24. I had to do two visits to this place, first time at night with my new DSLR camera and half way through I could not get it to work, so I went back a couple of days later (After I had found out how to use it ) In the late 80s I use to drop people off here in the Taxi/Minibus I was driving at the time, it was quite a popular place. Then it went to a posh restaurant, then one of those all you can eat type. I hadn't been in there but my Mrs, daughter and friends went there once and said they wouldn't go again. It closed not long after. as normal full set here http://www.flickr.com/photos/100221036@N06/sets/72157638155916675/ When it went posh it was called The Waterton Manor believe it or not, that's the men's toilet on the left and woman's on the right Anyone for food???????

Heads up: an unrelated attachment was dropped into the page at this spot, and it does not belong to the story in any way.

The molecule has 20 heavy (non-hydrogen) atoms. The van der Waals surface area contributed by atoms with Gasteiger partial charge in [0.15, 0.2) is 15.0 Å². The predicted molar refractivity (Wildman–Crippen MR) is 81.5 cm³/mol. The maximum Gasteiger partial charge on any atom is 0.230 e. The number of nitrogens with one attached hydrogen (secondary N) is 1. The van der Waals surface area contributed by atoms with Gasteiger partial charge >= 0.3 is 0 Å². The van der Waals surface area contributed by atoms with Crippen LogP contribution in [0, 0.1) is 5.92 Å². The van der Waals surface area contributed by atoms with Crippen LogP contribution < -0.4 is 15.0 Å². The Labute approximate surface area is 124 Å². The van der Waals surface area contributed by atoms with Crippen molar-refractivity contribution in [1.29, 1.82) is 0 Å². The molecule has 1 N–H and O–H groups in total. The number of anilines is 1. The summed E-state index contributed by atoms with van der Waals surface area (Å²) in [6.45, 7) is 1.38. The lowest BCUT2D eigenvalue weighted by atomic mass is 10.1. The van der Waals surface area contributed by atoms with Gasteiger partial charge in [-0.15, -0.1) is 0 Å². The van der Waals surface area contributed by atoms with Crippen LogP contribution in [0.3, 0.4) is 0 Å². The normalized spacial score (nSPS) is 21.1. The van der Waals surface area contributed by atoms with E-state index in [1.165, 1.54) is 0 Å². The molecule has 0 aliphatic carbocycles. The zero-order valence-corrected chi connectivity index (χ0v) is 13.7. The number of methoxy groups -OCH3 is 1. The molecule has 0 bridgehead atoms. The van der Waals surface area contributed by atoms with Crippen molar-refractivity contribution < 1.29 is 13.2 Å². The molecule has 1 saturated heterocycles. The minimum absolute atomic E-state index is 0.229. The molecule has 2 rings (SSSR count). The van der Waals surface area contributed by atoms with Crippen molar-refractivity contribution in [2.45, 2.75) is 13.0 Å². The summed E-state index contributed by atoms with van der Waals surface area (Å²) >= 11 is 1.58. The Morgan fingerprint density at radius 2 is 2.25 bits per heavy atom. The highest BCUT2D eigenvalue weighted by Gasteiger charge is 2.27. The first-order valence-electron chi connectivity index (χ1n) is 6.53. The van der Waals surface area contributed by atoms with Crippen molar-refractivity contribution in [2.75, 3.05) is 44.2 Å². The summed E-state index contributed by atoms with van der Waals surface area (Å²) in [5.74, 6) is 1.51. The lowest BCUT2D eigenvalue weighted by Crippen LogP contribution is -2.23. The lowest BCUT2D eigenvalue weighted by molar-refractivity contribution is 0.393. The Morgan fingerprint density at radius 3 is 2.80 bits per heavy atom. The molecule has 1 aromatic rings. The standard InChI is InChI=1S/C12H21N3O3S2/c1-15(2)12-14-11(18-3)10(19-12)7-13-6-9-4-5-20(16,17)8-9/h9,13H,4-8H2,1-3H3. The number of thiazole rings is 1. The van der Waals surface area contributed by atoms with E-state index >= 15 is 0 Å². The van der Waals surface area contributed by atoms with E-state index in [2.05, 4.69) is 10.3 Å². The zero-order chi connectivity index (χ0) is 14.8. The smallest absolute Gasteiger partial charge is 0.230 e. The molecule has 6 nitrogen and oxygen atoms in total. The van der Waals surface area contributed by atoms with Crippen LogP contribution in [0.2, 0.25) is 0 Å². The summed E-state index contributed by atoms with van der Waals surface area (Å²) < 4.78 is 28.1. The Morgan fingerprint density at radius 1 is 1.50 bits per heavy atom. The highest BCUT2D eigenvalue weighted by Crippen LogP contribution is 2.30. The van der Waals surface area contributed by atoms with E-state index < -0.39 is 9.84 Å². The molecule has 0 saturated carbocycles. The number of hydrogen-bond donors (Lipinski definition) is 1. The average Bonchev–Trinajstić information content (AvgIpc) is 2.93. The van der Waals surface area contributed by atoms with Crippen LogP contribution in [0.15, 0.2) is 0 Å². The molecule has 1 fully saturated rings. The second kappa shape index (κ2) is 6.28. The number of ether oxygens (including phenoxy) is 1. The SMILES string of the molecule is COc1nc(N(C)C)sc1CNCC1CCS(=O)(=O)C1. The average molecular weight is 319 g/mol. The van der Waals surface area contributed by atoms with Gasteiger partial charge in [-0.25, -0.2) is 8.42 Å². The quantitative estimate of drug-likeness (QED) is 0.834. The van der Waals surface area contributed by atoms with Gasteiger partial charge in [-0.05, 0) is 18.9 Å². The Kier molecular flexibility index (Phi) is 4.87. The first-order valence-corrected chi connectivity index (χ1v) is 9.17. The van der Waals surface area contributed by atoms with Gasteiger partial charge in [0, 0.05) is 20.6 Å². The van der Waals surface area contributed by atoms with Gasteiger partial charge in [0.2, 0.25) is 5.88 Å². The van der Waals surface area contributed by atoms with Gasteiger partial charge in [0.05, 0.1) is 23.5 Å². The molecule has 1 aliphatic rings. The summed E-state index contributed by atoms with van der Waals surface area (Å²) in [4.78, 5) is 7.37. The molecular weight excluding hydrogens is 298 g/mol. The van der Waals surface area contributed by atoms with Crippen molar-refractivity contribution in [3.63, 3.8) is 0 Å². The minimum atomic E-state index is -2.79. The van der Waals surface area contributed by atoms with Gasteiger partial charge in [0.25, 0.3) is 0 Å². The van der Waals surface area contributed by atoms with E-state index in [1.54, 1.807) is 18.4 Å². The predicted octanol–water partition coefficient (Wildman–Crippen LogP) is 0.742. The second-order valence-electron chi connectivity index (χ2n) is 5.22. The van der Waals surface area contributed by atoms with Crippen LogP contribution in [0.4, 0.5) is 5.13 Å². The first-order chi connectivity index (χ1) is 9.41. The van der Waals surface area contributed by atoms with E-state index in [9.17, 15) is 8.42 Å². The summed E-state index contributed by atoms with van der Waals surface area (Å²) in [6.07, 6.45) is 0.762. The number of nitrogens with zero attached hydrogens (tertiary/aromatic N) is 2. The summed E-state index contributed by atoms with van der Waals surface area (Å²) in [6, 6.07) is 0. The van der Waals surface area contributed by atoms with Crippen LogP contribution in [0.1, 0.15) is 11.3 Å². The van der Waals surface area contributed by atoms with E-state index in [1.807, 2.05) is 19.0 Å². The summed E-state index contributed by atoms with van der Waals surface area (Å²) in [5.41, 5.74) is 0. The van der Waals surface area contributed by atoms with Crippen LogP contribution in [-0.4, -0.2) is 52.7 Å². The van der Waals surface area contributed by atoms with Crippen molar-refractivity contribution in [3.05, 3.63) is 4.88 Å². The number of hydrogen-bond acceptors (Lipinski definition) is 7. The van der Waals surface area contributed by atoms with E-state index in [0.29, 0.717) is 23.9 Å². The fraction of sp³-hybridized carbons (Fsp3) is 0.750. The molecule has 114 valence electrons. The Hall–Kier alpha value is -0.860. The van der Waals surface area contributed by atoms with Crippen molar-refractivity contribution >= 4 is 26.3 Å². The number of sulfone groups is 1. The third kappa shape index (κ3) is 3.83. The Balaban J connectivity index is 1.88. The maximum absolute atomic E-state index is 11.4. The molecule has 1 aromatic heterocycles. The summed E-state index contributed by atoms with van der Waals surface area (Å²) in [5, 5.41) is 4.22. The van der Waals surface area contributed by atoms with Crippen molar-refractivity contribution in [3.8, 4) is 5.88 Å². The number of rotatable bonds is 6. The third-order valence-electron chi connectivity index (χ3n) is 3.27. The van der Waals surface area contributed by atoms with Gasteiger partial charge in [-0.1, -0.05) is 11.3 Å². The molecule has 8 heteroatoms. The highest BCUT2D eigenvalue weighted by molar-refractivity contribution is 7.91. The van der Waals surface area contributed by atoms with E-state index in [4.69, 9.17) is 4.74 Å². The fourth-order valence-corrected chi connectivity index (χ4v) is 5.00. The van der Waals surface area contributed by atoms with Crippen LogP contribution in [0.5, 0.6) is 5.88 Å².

25. So my first report - I haven't edited my latest stuff and who knows how long that will take, might as well start off somewhere There's a crane up near me and every time I go out I can't take my eyes off it. Just a couple of issues with said crane, it has lots of security measures all around it, added to that the building being constructed belongs to my ex-employers . . . and so began my crane fixation . . . Utterly fascinated, I really needed a crane in my life, it came to the point where I was dreaming about cranes - that's how sad it was I soon came across another crane, which looked very tempting. To be fair they are dotted all over town, it's just I never used to notice them before. Made some plans with a not so active member who knew his way round a tall structure. After two failed attempts we drove round trying to find others, I wasn't going to go home without climbing my first crane. As we were driving down I noticed the two cranes next to Chapel St. Pulled over and started looking for ways to get in. At one point it did seem impossible but soon enough we were in. I thought getting near the base of the crane was the hardest part until I started to climb the ladders - the never ending ladders that seemed to go on forever! As it was my first time, I was pretty knackered by the time I reached the top but that feeling of exhilaration and sense of achievement is worth every aching muscle . . . . Unfortunately for me the story doesn't end there We were up there for about an hour, just getting comfortable when we noticed a police car down the side of the road with its lights flashing. So we waited to see if it moves and whether its presence was just a pure coincidence. After a short time the police car is still there but now two fire engines are making their way up the other side of the road! after a few minutes it was becoming apparent that they were there for us . . . the police and the firemen stood at the side of the road looking up at us! with no options now left but to make our way down. They explained that some nosy bouncer from a local bar/pub thought there were some drunks up on the crane, brilliant! How ironic, I get the police turning up on my first crane. The police were very nice and friendly and just followed procedures before letting us go - they even commented how this brightened up their evening, making a change from what they usually have to deal with. A bit gutted my first visit was cut so short but it was an evening full of adventures and excitement and I loved every minute of my time at the top Some information regarding the construction from the net Chapel Street is at the centre of the £650m Salford Central project to revitalise the area with 1,000 new homes, shops, offices and a European-style plaza. The first major development at the Chapel Street regeneration area in Salford takes its name from a Vimto factory that was once nearby. The development of 83 apartments and 14 houses with the first homes being ready to move in to at the end of 2014 - early 2015 is adjacent to the Bell Tower pub will be called Vimto Gardens. The scheme is part of the Salford Central regeneration project, which is being delivered by the English Cities Fund (EcF), a joint venture between Muse Developments, Legal & General and The Homes & Communities Agency, in conjunction with Salford City Council. When complete, Salford Central, which is made up of two inter-dependent areas, Chapel Street and New Bailey, will create around 11,000 jobs, 220,000 square metres of commercial space, 849 homes and 390 hotel rooms. Thanks for looking